As for this weekend, well, I don’t think I’ll be going to any baseball games, or large concerts, or fireworks shows. Maybe I’ll go for a drive out into the farmland surrounding us here in Redstatesville. See how the corn’s coming up. Get away from the city lights and lie on the hood of my car staring up at the sky, counting stars and dreaming of a world where I don’t feel the need to engage in the kind of paranoid speculation I’ve been doing here today.
Addendum: A new CNN poll out today (July 2) reports that “Americans’ concerns about terrorism have hit an all-time low for the post-September 11 era,” and goes on to say:
According to a CNN/Opinion Research Corp. survey released Wednesday, 35 percent of Americans believe a terrorist attack somewhere in the United States is likely over the next several weeks.
The figure is the lowest in a CNN poll since the September 11, 2001, al Qaeda attacks, which killed nearly 3,000 people.
All of which ties in with my comment above about Boy Who Cried Wolf Syndrome. If Americans have become less concerned with the threat of another attack, then repeated comments about 9/11 and the threat of future attacks are less likely to have the kind of impact at the polls that they did in 2004.
I’m just saying…
Okay, listening to the MSNBC coverage of the speech. And Olbermann starts out with calling Bush on distortions and outright lies about terrorist plots the government has allegedly stopped. Also compares Bush’s words about Iran with the stuff he was saying in the run-up to the war with Iraq — which, as we know, turned out to be almost entirely false or inaccurate. Thank you, Keith!
– jane doe
Former US Defense Secretary Donald Rumsfeld fled France [Saturday] fearing arrest over charges of “ordering and authorizing” torture of detainees at both the American-run Abu Ghraib prison in Iraq and the US military’s detainment facility at Guantanamo Bay, Cuba, unconfirmed reports coming from Paris suggest.
US embassy officials whisked Rumsfeld away yesterday from a breakfast meeting in Paris organized by the Foreign Policy magazine after human rights groups filed a criminal complaint againsgt the man who spearheaded President George W. Bush’s “war on terror” for six years.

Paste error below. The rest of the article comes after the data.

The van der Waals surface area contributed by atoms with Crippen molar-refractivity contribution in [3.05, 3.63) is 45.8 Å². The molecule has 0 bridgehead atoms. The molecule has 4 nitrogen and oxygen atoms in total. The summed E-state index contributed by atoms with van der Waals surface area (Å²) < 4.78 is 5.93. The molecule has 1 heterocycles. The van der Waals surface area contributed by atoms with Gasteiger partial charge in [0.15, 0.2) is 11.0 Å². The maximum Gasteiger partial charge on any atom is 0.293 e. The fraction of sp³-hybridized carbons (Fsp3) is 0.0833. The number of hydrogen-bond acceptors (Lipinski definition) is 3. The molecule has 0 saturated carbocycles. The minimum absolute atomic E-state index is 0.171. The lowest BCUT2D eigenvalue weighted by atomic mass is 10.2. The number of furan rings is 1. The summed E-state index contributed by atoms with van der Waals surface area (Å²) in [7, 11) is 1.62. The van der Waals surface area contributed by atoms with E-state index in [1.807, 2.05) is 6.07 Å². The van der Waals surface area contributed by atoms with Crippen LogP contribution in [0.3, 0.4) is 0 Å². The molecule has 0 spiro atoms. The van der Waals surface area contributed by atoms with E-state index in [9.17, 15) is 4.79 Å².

Under international law, authorities in France are obliged to open an investigation when a complaint is made while the alleged torturer is on French soil.
Major disclaimer: I have absolutely no way of knowing whether any of this is true.
Of the three places I found this story, the only one I have any prior experience with is AlterNet. They seem to be attributing the story to IPS News (Inter Press Service News Agency), which I have never even heard of before. I cannot find the story on the IPS web site, and therefore am uncertain whether AlterNet’s attribution is correct.
One of the three sites reporting the story seems to be based in Iran, although it is an English-language site. Given the current state of relations between Iran and the US, I am likely to be skeptical about anything one of those country’s media report about government officials (or ex-officials) from the other country. (And yes, that works in both directions, given all the untrue things the US mainstream media reported about Iraq back in 2002 and early 2003.)
The third site is something called world news, which looks like a blog and seems to include stories from a variety of reputable sources, including the New York Times, Reuters, and BBC News. However, it does not list any source for this story, either.
None of the stories include an author’s name, though the Iranian site does have some initials at the end of the story (“RZS/BGH”), which might signify a staff author or authors — other stories on the site include similar strings of initials at the ends of the stories. The end result is that we have zero accountability on this story. (Yes, I realize that sounds ironic coming from someone who blogs under the moniker jane doe. But I’m all about irony. Plus, I usually cite sources for any factual assertions I make, unless they are being widely reported already by multiple mainstream sources.)